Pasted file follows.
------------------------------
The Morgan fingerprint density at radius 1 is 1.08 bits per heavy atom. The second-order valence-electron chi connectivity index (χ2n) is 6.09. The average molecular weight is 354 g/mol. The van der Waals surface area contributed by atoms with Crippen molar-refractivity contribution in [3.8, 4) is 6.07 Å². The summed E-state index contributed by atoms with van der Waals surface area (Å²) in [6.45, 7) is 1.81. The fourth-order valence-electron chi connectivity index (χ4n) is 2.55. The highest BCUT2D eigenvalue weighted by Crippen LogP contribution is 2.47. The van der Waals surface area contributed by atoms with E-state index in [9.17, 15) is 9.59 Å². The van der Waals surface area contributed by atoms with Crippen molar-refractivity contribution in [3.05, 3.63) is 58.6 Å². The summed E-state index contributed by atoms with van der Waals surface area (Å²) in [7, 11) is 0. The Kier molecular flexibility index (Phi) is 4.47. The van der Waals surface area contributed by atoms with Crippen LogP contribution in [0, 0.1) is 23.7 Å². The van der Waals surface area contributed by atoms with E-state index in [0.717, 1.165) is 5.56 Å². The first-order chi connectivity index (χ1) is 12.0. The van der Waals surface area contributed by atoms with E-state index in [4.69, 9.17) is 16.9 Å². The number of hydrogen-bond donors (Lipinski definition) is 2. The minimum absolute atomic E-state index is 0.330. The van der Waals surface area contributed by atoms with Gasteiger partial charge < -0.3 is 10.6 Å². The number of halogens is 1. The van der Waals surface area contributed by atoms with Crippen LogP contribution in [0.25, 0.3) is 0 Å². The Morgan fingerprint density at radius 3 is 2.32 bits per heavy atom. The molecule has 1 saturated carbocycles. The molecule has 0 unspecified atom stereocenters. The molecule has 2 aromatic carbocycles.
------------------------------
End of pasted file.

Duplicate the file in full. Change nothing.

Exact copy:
The Morgan fingerprint density at radius 1 is 1.08 bits per heavy atom. The second-order valence-electron chi connectivity index (χ2n) is 6.09. The average molecular weight is 354 g/mol. The van der Waals surface area contributed by atoms with Crippen molar-refractivity contribution in [3.8, 4) is 6.07 Å². The summed E-state index contributed by atoms with van der Waals surface area (Å²) in [6.45, 7) is 1.81. The fourth-order valence-electron chi connectivity index (χ4n) is 2.55. The highest BCUT2D eigenvalue weighted by Crippen LogP contribution is 2.47. The van der Waals surface area contributed by atoms with E-state index in [9.17, 15) is 9.59 Å². The van der Waals surface area contributed by atoms with Crippen molar-refractivity contribution in [3.05, 3.63) is 58.6 Å². The summed E-state index contributed by atoms with van der Waals surface area (Å²) in [7, 11) is 0. The Kier molecular flexibility index (Phi) is 4.47. The van der Waals surface area contributed by atoms with Crippen LogP contribution in [0, 0.1) is 23.7 Å². The van der Waals surface area contributed by atoms with E-state index in [0.717, 1.165) is 5.56 Å². The first-order chi connectivity index (χ1) is 12.0. The van der Waals surface area contributed by atoms with E-state index in [4.69, 9.17) is 16.9 Å². The number of hydrogen-bond donors (Lipinski definition) is 2. The minimum absolute atomic E-state index is 0.330. The van der Waals surface area contributed by atoms with Gasteiger partial charge < -0.3 is 10.6 Å². The number of halogens is 1. The van der Waals surface area contributed by atoms with Crippen LogP contribution in [0.25, 0.3) is 0 Å². The Morgan fingerprint density at radius 3 is 2.32 bits per heavy atom. The molecule has 1 saturated carbocycles. The molecule has 0 unspecified atom stereocenters. The molecule has 2 aromatic carbocycles.